• Endocrine 
      •  Adrenal insufficinecy  → Steroids?
      • ​Glucose intolerance (esp. protease inhibitors)
    • Hematologic 
      • Leukopenia, lymphopenia, thrombocytopenia, anemia (CBC, coags)
    • Neurologic 
      • sensory neuropathies 
      • ​encephalopathy or AIDS dimetia complex


Ritonavir (Protease inhibitor) & Interactions with Anesthetic Drugs

  • Midazolam: ↑ effects
    • sedation, confusion, respiratory depression
    • Small carefully titrated IV dosing O.K. (just do it very slowly and carefully- working in very tiny incraments one consents are sighned)
  • Fentanyl: ↑ effects
    • sedation, confusion, respiratory depression
    • Start with low dose & titrate to pain
  • Avoid (pronounced effects → life threateningàdue to prolonged clearance)
    • Meperidine → metabolized to normeperidine → which affects CNS (seizures) even with one dose may end up with a toxic dose
    • Amiodarone (arrhythmias) → E½ life = 29 days - may not always think about this with ACLS but is something to keep in the back of your mind
    • Diazepam → long ½ life


HIV and Lab results

  1. CD4 counts
    • low/ominous
    • high/encouraging >500-700 mm3
    • if low, maybe want them to go and change drug regimen prior to surgery
  2. T lymphocyte counts
    • low/ominous 200 cells/mg
  3. Viral load evaluates therapy efficacy but unclear significance to anesthetic outcome – wont tell us how they will do under anesthesia, drugs will still effect all other systems of these patients
  4. CBC
  5. BMP
  6. coagulation studies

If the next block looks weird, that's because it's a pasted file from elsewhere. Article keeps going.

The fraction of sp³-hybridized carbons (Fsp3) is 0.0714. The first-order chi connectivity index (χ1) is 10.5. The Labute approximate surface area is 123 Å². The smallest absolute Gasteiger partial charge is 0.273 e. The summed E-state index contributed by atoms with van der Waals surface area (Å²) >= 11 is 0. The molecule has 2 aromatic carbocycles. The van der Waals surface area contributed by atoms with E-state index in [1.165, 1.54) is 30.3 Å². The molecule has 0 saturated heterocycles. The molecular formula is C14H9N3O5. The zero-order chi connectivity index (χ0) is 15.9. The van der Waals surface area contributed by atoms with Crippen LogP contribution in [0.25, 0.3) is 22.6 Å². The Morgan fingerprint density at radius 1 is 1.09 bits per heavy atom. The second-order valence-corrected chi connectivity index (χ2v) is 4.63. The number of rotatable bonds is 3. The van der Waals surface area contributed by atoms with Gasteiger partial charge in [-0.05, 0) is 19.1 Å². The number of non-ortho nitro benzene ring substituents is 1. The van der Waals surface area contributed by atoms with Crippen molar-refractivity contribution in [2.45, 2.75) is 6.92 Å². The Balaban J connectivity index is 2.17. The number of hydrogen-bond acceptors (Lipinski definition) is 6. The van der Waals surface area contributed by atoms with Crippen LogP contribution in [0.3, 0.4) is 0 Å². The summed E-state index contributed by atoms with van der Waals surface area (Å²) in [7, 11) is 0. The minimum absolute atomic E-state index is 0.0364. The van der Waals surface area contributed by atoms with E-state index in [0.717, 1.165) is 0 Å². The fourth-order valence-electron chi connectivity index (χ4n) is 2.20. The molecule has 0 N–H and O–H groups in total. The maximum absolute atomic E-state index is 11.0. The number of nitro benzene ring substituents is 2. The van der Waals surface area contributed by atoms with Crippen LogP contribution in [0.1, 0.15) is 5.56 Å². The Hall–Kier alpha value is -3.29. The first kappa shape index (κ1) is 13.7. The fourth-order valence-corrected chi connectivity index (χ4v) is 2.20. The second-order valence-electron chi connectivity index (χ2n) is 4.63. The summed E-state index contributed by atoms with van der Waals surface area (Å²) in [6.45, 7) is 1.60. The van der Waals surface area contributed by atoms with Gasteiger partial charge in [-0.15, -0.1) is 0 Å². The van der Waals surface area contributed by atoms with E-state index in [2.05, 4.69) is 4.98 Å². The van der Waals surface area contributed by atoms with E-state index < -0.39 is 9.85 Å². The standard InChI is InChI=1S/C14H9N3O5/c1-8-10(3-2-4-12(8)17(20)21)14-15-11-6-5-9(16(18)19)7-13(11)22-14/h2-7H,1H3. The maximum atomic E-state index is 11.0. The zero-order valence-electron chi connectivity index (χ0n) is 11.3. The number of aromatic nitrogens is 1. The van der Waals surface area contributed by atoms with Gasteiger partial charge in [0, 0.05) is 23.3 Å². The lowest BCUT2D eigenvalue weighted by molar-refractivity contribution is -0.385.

7. CXR
  8. EKG+/- ECHO
  9. PFTs



Preoperative Prepration 

  1. Follow universal precautions (as with all patients)
  2. Routie sterilization procedures 
    • Sodium hypochlorite destroys HIV
  3. Careful reveiw of the progression of the disease process and organ involvement
  4. What is their durg regimen and side effects?


TB signs and symptoms Review 

  1. Non Productive cough (74%)
  2. Weight loss (71%)
  3. Feaver and night sweats (30%)
  4. Malaise (30%)
  5. hemoptysis (bloody cough)  and chest pain (19%)


TB first line treatment and side effects

Anti TB drugs have decreased mortality by 90%

Isoniazid and Rifampin are the most use combinations

  1. Isoniazid
    • Hepatotoxicity, possible renal toxicity, drug interactions
    • peripheral neurotoxicity
  2. Rifampin
    • ​hepatotoxicity, renal toxicity, drug interactions
    • GI upset, anemia, thrombocytopenia
  3. Pyrazamide
    • ​Hepatotoxicicty
    • GI upset, arthralgia
  4. Ethambutol  → occular neuritis


when can a TB patient have an elective surgery

  1. 3 negative sputum smears
  2. improving symptoms
  3. clear chest X-ray

! must meet ALL 3 requirements to go to surgery !


Prophylactic antibiotics in the Normal Patient

  • The goal of therapy is prevention of surgical site infection
  • They should be given within 1 hr before incision
  • consider larger doses in obese pateints
    • (2g of ancef instead of 1g)
  • Redose if surgery > 4 hrs 
  • The antibiotic is tailored to resistance patterns
    • ​of the local area
    • and to the surgical procedure


besides antibiotics how else do you prevent infections


  • Hypothermia 
    • Cold pts develop infections at a much higher rate!
    • They also bleed more!!!
  • Hypocarbia 
    • promotes infection causes vasoconstriction which decreases blood flow
    • make sure you are not hyperventilating the patient
  • Hypoxia
  • Hyperoxia (free radical damage)
  • Hyperglycemia
  • Blood transfusions
    •  if you can avoid it is its ideal – they are at higher risk to get an infection


Endocarditis prophilaxis - who gets it?

Patients who have:

  • Artificial heart valves
  • Prior history of endocarditis
  • Some congenital cardiac malformations
    • Cyanotic congenital heart disease (birth defects with O2 levels lower than normal), that has not been fully repaired, including children who have had a surgical shunts & conduits, or those with prosthetic device with a repaired
    • A congenital heart defect that's been completely repaired with artificial material or a device for the first six months after the repair procedure

    • Repaired congenital heart disease with residual defects, such as persisting leaks or abnormal flow at or adjacent to a prosthetic patch or prosthetic device

  • Damaged heart valves